Panelists seek ICJ’s intervention on Kashmir issue

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Geneva

International Human Rights Association of American Minorities (IHRAAM) organised a panel discussion “Democratic Despotism and Crimes Violations of Self-Determination” on the sidelines of the 43rd session of the United Nations Human Rights Council (HRC) in Geneva.
The panelists, in a lively interaction, detailed the Kashmir dispute, Alaska and Hawaii, referencing other cases in the world where the right to self-determination is denied and suppressed, when in fact it could be used as a conflict prevention strategy.
Prof Alfred de Zayas, First UN Independent Expert for the Promotion of a Democratic and Equitable International Order, said that in 2013, he presented a report to the UN General Assembly discussing issues of self-determination including Jammu and Kashmir, and the matter should be taken seriously and that they should adopt appropriate resolutions and send the case to the International Court of Justice for an advisory opinion.
He referred to and endorsed the reports of the UN High Commissioner for human rights situation in occupied Kashmir, saying there is an urgent need to address the past and ongoing human rights violations and to deliver justice for all people in Kashmir.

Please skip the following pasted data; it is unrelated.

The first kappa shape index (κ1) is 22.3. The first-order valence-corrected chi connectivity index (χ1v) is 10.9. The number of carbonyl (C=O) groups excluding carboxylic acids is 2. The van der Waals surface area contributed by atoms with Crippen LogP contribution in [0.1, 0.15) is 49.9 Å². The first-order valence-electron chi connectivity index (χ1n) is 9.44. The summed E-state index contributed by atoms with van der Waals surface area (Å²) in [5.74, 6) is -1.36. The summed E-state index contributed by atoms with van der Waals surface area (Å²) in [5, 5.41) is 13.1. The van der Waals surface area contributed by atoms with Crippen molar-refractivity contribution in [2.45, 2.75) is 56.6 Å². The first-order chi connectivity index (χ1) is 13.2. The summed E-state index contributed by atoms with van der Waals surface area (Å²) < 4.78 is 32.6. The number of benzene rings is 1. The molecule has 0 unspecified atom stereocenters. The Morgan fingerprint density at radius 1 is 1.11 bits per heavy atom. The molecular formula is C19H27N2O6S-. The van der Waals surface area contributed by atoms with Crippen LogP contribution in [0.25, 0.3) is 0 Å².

Prof De Zayas concluded by endorsing the right to self-determination of various peoples around the globe, as specified in his report to the United Nations General Assembly, commonly known as 69(n), assessing that the source of the problem is in the violation of that right, emphasising that realisation of self-determination is a conflict prevention strategy.
Ambassador Ronald Barnes of Alaska (IPNC) discussed the legal and technical facets of the right to self-determination for nations including Alaska. He described the role of the United States in suppressing indigenous voices of the Alaskan International Commission for Human Rights.—KMS